[2015-05-12] On a daily basis, we are informed about risks. The media tell us that obesity Jessica Nihlén Fahlquistincreases the risk of cardiovascular diseases and that we can reduce the risk of Alzheimers by eating the right kind of food. We are confronted with the potential danger of nanoparticles and mobile phone radiation. Not to mention the never ending discussion about nuclear power. Some news are more serious than others, but we cannot avoid risk information as such.

Whole genome sequencing of newborns

[2015-04-23] It is faster and cheaper than ever to sequence a person’s entire genome. Perhaps genomic information could be useful for health care? Then it might be a good idea to sequence the whole population just after birth. Or is it?

Heidi C. HowardNewborns are already being screened for some conditions that require treatment from infancy, so perhaps whole genome sequencing of newborns is the next step? And if we think it is a good idea, we need to ask ourselves if we should use our publicly funded health care systems to pay for it.

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Online training: Research ethics for medicine and the life sciences

Bioethics scholars recommend broad consent

[2015-08-27] Researchers ask for different types of consent when they collect samples for future research. This creates confusion about what research is permitted. But it also causes unintentional constraints on future research and sometimes leads research proceeding without consent.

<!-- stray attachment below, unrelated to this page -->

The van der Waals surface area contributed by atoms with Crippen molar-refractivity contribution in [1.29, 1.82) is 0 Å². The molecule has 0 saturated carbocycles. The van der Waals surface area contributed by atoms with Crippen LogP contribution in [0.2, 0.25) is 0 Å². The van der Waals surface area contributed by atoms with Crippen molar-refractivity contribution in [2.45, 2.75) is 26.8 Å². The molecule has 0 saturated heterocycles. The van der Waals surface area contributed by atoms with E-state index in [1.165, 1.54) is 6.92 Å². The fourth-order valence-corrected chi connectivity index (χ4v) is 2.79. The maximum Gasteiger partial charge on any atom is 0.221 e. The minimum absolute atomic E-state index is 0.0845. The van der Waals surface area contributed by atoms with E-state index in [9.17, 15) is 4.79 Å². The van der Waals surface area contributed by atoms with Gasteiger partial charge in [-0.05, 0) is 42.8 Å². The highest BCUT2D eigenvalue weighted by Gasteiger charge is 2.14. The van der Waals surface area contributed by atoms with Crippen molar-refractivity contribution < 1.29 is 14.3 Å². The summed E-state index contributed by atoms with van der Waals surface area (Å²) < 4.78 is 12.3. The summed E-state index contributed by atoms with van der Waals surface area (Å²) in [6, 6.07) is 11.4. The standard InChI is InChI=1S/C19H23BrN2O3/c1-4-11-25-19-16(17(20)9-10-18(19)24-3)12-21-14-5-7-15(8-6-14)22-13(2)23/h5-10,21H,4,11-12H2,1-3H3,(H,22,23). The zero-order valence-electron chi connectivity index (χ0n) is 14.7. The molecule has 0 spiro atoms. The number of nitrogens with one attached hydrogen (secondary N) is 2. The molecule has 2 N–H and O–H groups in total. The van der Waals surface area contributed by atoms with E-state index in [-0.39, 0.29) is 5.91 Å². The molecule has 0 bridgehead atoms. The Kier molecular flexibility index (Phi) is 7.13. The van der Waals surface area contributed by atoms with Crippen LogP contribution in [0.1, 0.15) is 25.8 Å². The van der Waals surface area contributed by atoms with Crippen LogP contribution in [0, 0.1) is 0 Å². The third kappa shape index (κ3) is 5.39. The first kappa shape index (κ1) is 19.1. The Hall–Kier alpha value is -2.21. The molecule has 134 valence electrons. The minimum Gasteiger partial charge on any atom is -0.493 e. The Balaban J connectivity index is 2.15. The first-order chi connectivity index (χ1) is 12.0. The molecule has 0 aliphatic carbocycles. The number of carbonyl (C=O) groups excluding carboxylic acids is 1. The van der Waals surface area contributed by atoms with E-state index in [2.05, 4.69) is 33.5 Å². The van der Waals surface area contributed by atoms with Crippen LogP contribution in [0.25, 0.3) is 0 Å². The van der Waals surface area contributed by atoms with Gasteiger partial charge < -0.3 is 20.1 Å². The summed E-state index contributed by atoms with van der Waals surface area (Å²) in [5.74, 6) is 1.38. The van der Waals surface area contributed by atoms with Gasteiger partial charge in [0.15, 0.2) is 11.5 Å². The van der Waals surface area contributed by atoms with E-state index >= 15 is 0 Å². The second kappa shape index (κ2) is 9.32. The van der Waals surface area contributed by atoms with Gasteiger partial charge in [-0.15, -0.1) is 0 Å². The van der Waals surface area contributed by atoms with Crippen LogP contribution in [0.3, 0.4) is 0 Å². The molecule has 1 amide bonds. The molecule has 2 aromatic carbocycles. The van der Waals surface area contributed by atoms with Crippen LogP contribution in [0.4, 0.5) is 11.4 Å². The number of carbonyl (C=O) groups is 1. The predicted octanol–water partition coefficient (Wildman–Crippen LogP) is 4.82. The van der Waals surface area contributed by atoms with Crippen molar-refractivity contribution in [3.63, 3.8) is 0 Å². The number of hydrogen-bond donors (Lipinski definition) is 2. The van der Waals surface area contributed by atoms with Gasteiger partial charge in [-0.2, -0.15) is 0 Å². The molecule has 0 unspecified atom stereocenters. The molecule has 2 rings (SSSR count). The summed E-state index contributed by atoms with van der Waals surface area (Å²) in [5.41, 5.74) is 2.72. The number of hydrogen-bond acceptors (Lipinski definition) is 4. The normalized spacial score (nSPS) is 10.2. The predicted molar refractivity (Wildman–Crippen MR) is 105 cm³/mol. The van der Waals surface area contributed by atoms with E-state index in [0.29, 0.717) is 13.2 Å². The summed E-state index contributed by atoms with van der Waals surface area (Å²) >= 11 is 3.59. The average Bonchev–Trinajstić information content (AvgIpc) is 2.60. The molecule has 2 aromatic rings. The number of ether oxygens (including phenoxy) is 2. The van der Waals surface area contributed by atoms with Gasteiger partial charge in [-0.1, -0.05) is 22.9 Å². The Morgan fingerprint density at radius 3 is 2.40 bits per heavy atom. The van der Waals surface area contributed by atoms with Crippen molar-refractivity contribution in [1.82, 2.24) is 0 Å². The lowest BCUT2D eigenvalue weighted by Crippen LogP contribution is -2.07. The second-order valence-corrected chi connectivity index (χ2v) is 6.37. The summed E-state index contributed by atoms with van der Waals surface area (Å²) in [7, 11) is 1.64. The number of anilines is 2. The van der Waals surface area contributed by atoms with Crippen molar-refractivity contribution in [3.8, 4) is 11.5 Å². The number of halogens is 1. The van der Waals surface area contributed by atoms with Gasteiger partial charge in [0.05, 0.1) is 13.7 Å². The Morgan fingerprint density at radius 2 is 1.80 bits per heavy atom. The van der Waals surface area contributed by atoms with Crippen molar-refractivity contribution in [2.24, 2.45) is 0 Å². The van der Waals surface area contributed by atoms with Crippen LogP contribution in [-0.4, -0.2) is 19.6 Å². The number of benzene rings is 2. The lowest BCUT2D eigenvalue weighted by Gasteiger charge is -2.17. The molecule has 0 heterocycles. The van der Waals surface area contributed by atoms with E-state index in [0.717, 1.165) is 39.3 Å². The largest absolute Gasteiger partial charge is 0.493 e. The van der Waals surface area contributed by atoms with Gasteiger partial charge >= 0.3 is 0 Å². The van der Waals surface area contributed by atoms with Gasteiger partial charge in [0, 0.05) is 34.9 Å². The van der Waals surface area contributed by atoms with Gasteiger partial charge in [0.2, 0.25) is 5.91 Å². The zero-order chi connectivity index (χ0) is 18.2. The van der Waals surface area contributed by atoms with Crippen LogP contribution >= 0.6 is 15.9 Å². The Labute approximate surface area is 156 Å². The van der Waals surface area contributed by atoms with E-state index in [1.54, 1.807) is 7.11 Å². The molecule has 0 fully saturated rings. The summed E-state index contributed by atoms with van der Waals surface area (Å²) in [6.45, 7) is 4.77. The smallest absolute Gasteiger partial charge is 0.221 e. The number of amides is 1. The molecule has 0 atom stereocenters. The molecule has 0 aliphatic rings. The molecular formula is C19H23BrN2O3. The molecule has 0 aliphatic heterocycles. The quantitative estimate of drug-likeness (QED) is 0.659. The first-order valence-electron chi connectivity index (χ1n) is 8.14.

Mats G. HanssonAn international working group of bioethics scholars recently published a target article in the American Journal of Bioethics. They come to the conclusion that Broad Consent is the preferred solution for balancing patient interest related both to protection of privacy, respect for autonomy and the need to develop and improve medical treatment. The article is the outcome of a workshop of the ethical acceptability of addressing these concerns by using broad consent for future research on stored biospecimens arranged by the US National Institutes of Health (NIH).

Read article: Broad Consent for Research With Biological Samples: Workshop Conclusions

Mats G. Hansson is one of the scholars behind the article. He has followed the discussions on informed consent for the better part of his career and recently wrote about a model for broad consent called trust based consent for our newsletter Biobank Perspectives: Trust based consent looks promising

Patients don’t understand the purpose of clinical drug trials

[2015-08-17] Clinical trials are an important part of cancer research. Future patients depend on the severely ill to test drugs to improve treatment. But in her dissertation from Uppsala University, Tove Godskesen shows that some of these patients have a limited understanding of the purpose of the studies they enroll in.